Wednesday, April 28, 2010

Quote of the Day

The failure of the Roman Catholic hierarchy to contemplate that maybe there is something about the church and the priesthood itself that breeds the sickness of pedophilia is exasperating in the extreme. The easy answer they prefer, that it is cultural permissiveness about sexuality that fosters the sexual abuse of children, is so lacking in insight and rich in smug self-regard that it makes me nearly apopleptic. The idea that mastery of a sexual life might be what guards against the trends that end in sexual abuse of children is so far from their comprehension that I hold little hope of their arriving at a position of moral wisdom on this subject, at least in my lifetime. They are as bought-in as a group of people can be to their doctrine that sexuality is sinful unless it is subordinate to procreation. And it is precisely this equation of all other aspects of sexuality, however they might be viewed by the rest of “the secular world” as opposites, as optimal and healthy on one end of the scale and deranged and perverse at the other, that disables their moral reasoning on the subject of sex.

I think it also attracts the pedophilic character structure to the priesthood. If you know, deep in your heart, that your sexual and interpersonal reality is one that successful, actualized adults view as twisted and insufferable, then the twin enticements of the priesthood are these: the elusive ideal of chastity is seen as superior to a sexually expressive relationship between adults, and the intention to fulfill or attain it, even if doomed to occasional or frequent or, as we have seen, compulsive lapses, provides a balm of superiority to the battered self-esteem of the emotionally-hobbled pedophile. And the doctrine that all non-procreative acts are equally or at least similarly in violation of natural law, the view that enables Father Gabriele Amorth to think of child seduction or rape as “giving into temptation” instead of acts of an entirely other order, likewise appeals to the fractured vanity of the pedophile, who can feel he’s no worse than all the fornicating, contraception-using, masturbating masses, and maybe even a step above them, as he has worn the cloak of priestly virtues in at least some traditional respects, comforting the bereaved, preaching charity, forgoing personal wealth, stifling the impulse to petty gossip, and the like.

– R. S. Hoffman
Listening to Prozac, Listening to Pedophilia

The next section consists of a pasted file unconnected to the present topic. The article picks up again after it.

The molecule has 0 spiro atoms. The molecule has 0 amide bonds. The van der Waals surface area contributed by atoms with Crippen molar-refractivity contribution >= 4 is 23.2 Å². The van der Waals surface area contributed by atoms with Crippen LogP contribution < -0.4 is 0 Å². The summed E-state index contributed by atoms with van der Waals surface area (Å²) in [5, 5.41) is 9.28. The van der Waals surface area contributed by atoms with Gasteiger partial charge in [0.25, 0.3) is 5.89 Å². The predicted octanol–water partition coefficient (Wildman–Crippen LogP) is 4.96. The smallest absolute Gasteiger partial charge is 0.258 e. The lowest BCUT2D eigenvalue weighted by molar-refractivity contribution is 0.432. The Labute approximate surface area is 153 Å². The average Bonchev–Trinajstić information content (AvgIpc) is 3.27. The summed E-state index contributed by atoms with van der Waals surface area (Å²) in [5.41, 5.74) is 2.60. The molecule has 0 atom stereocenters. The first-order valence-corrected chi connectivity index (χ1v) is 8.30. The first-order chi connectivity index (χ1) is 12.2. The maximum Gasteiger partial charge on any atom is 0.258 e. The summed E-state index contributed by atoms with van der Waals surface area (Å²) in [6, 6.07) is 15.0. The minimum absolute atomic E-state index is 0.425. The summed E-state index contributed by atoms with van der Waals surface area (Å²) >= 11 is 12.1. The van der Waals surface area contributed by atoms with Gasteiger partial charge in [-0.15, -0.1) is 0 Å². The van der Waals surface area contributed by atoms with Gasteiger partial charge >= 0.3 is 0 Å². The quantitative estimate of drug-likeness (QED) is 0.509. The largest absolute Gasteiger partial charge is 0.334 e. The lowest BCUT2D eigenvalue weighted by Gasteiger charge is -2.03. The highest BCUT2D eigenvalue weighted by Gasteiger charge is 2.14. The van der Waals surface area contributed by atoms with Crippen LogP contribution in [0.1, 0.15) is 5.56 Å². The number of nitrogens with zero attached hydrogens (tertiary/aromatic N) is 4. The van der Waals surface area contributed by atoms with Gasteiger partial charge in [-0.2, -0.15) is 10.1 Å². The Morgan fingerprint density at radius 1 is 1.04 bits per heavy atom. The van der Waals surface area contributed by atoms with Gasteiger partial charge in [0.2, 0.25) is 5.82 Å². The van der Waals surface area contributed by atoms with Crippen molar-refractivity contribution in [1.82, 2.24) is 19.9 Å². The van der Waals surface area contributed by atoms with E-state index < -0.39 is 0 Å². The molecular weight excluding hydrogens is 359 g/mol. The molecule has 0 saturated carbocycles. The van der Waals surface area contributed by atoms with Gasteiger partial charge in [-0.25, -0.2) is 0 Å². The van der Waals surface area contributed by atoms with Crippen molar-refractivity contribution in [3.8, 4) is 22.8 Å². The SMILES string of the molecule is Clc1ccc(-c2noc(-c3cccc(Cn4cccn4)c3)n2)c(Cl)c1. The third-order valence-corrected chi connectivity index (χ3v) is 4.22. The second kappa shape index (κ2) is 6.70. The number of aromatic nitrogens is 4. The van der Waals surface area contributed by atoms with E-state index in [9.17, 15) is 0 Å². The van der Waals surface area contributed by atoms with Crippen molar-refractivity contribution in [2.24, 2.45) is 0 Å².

View from My Window
April 26, 2010


PrickliestPear said...

That was one of the best things I've read about the sex abuse crisis, a refreshing gust of sanity, well worth sharing with others.

I hadn't thought about it before, but it's very easy to see how a priest who has bought into the black and white sexual morality pushed by the magisterium might use the confessions of other sexual "sins" that they probably hear quite regularly to justify their own abusive acts. After all, what's the difference between masturbation, contraceptive use, pre-marital, and homosexual acts on the one hand, and the sexual abuse of minors on the other, when all are put into the same category of "mortal sins" in official Catholic teaching?

(BTW, the blog this is from is actually called "View from my Windrow." I'm not sure why it's spelled that way.)

Michael J. Bayly said...

Thanks for your comment, Prickliest Pear!



Phillip Clark said...

I agree wholeheartedly! Only until the leaders of the Church have the courage to pose the---question: is celibacy part of the problem rather than the solution?---will the universal Church continue to be afflicted with this depraved expressions of a supressed sexuality which--as evidence shows---could have greatly been prevented by a large extent of celibacy was not something that was enforced in a mandatory, authoriarian way, but rather was something which was a voluntary of those who felt called to live out this charism in their expression of religious life--as so many did in the early days of the Church and continue to do in the Eastern Orthodox, Anglican, and most Protestant Churches.

Has this guy published anything? Anything in print I mean, that comment mirrors so much of what I think is wrong with the hiearchy I think it would be wonderful to read some more of what this guy hast to say on this particular issue. I'm sure as a psychologist he'd use great evidence and contextual accounts to back up his claims and arguments!

Mareczku said...

This is a very good article. I hope that the light is finally dawning on the leaders of our Church. It is sad though that the Church has pretty much preached a gospel of sexual repression and at the same time covering up for the actions of some priests. I must say however, that we need to remember that abuse of children by clergy is no more common than in the country as a whole and the abuse of girls is probably a lot less than in the country as a whole. (This does not excuse those guilty of such acts.) I think that a big part of the problems was that the bishops covered up for and enabled a few very sick men and thus helped to create many more victims.

Mareczku said...

Prickliest Pear: In regard to your comment about "mortal sins" I think that part of the problem is that when the Church makes everything that has anything to do with sex a mortal sin then the really serious sins don't seem as bad. To me it is a trivialization of sin. How many people that use birth control pills or condoms, make love with their partner or do self-gratification think that their sin is as serious as that of a priest who rapes, molests or physically abuses a child or teen? I think most Catholics have a different view of this than some of the higher ups do.